Such migrations may seem harmless, but they disrupt ecosystems around the world, such as the phenology, or timing, of gray seals giving birth, Hemphil said.
Instead, species continue to die out due to repeated events of oceanic heatwaves, Anne Christianson, director of international climate policy for the Center for American Progress, a public policy research organization, told ABC News.
Coral reefs are among the world’s most threatened marine ecosystems, scientists say. Coral bleaching, a process that occurs when water is too warm and algae expels corals from their tissues, causing them to turn completely white, is occurring at an “alarming” rate — increasing at a rate of 4% per year — along with increasing mortality rates across the region. , said d’Auriol.
A study published in the National Academy of Sciences found that coral reefs could stop growing in 10 years unless greenhouse gases were significantly reduced and, in the worst case scenario, 94% of all reefs could be eroded by 2050.
Coral reefs are often an indicator of ecosystem health, Brenda Ekwurzel, director of climate science for the Union of Concerned Scientists, told ABC News.
Mammals that depend on Arctic ice, such as polar bears and ringed seals, one of the main food sources for polar bears that live their lives almost entirely on ice, are also under threat, Ekwurzel said.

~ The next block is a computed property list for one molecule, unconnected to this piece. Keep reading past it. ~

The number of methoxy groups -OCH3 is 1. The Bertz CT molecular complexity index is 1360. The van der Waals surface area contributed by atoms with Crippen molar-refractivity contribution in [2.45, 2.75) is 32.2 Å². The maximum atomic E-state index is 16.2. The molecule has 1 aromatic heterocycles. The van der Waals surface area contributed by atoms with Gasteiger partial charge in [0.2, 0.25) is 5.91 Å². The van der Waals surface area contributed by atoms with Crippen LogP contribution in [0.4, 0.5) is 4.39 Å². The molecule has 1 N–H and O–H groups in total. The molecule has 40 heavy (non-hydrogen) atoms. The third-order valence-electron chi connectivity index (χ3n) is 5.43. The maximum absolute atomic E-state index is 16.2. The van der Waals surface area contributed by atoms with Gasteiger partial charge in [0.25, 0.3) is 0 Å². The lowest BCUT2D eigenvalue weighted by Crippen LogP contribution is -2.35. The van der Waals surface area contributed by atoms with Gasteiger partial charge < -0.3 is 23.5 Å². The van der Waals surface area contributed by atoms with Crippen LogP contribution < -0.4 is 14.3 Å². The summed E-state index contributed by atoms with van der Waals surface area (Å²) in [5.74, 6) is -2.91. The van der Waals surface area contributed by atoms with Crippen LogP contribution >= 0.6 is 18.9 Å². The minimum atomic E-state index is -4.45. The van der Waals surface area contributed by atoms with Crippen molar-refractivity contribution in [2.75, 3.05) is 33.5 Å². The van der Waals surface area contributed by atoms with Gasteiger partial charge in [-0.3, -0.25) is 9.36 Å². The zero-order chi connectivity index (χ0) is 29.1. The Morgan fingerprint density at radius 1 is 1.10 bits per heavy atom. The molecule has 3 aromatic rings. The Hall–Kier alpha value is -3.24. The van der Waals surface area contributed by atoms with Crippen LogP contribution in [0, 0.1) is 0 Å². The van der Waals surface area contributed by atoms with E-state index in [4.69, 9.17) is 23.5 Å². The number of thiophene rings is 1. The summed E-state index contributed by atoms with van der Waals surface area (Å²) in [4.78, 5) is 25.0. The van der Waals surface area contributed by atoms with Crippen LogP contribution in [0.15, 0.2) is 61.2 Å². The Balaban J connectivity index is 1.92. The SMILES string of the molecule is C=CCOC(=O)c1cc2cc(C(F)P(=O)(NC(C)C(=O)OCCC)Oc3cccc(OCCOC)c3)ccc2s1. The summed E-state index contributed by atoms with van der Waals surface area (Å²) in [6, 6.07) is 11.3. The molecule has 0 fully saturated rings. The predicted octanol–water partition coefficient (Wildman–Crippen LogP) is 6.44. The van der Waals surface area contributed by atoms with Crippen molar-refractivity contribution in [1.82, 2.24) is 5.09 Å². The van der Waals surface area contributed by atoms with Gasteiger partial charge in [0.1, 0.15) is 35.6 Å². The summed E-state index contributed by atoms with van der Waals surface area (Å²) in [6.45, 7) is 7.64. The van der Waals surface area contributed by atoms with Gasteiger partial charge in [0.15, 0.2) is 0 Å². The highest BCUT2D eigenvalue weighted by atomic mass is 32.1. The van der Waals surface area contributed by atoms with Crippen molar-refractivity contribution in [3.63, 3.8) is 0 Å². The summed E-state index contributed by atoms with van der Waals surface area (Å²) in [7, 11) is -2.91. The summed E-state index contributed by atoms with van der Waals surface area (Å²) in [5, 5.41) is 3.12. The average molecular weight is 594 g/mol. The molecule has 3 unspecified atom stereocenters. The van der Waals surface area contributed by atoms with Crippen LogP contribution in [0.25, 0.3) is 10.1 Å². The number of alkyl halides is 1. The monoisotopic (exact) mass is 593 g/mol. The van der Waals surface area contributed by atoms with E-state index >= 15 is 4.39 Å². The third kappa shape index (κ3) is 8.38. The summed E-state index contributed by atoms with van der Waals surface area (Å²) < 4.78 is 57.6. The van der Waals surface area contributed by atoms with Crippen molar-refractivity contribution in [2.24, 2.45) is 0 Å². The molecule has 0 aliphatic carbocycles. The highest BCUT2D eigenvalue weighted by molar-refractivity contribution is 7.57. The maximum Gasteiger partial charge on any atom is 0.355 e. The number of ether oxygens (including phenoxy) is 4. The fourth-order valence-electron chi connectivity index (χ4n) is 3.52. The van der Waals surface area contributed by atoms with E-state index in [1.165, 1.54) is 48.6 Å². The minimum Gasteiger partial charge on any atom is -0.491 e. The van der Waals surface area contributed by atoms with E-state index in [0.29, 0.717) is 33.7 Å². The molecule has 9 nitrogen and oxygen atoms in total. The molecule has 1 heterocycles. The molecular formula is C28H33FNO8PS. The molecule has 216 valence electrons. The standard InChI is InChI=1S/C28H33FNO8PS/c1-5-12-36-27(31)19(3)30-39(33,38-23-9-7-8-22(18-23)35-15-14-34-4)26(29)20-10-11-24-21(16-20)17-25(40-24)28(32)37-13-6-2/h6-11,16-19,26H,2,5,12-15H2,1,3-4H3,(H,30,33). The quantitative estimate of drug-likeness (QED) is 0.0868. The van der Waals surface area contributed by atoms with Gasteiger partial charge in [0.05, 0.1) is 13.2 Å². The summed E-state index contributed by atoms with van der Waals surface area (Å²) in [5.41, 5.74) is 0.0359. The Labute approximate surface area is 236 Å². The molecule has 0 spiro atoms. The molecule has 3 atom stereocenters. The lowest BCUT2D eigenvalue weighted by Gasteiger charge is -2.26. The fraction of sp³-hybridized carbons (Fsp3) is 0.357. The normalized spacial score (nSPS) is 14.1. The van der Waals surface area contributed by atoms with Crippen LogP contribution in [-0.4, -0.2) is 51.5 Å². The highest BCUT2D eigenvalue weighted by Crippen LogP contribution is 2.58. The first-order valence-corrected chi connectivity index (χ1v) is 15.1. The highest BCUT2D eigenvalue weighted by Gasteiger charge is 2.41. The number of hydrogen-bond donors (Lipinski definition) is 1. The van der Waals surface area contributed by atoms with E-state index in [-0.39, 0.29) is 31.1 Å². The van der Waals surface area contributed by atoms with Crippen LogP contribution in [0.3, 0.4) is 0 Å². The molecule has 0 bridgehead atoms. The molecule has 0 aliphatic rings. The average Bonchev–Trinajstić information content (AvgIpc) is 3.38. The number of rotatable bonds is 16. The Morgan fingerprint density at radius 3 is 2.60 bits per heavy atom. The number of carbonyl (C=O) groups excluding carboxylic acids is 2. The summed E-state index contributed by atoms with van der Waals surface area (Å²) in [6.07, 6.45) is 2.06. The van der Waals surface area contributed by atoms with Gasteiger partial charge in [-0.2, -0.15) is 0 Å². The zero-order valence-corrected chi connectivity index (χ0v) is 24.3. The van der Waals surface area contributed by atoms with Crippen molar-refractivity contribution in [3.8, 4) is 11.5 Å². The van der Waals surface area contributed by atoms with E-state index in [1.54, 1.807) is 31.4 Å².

Vegetation such as mangroves, seagrass and swamps, some of the largest carbon sinks on the planet, which absorb and store carbon dioxide from the atmosphere, are also at risk of extinction, d’Auriol said.
The number of dead zones increased
Dead zones, or hypoxic processes, occur when algae suck up all the oxygen in an area, making it impossible for marine life to survive — essentially biological deserts, according to the National Oceanic and Atmospheric Administration.
A study published in 2008 in Science found that there are 400 dead zones worldwide. By 2019, the number of dead zones had risen to about 900, d’Auriol said.
Dead zones often occur in areas with rampant nutrient runoff, such as at the bottom of the Mississippi River, where it empties into the Gulf of Mexico, Hemphill said.
Sea level rise will change coastal communities